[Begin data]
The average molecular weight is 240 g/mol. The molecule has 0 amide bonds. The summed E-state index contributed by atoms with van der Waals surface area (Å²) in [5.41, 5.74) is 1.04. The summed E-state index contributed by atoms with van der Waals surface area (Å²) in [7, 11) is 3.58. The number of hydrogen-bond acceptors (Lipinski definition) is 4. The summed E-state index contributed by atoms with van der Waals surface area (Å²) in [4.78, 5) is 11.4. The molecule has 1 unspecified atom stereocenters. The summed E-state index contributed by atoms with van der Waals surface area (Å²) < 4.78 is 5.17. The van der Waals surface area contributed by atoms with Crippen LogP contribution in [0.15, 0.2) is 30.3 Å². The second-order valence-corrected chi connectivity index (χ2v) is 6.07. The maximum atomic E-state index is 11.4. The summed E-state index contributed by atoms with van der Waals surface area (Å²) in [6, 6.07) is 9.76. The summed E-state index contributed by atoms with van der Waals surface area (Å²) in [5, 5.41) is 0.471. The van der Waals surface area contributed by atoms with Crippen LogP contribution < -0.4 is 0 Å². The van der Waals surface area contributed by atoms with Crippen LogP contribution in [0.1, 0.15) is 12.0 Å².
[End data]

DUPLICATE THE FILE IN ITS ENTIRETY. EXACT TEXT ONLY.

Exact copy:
The average molecular weight is 240 g/mol. The molecule has 0 amide bonds. The summed E-state index contributed by atoms with van der Waals surface area (Å²) in [5.41, 5.74) is 1.04. The summed E-state index contributed by atoms with van der Waals surface area (Å²) in [7, 11) is 3.58. The number of hydrogen-bond acceptors (Lipinski definition) is 4. The summed E-state index contributed by atoms with van der Waals surface area (Å²) in [4.78, 5) is 11.4. The molecule has 1 unspecified atom stereocenters. The summed E-state index contributed by atoms with van der Waals surface area (Å²) < 4.78 is 5.17. The van der Waals surface area contributed by atoms with Crippen LogP contribution in [0.15, 0.2) is 30.3 Å². The second-order valence-corrected chi connectivity index (χ2v) is 6.07. The maximum atomic E-state index is 11.4. The summed E-state index contributed by atoms with van der Waals surface area (Å²) in [6, 6.07) is 9.76. The summed E-state index contributed by atoms with van der Waals surface area (Å²) in [5, 5.41) is 0.471. The van der Waals surface area contributed by atoms with Crippen LogP contribution < -0.4 is 0 Å². The van der Waals surface area contributed by atoms with Crippen LogP contribution in [0.1, 0.15) is 12.0 Å².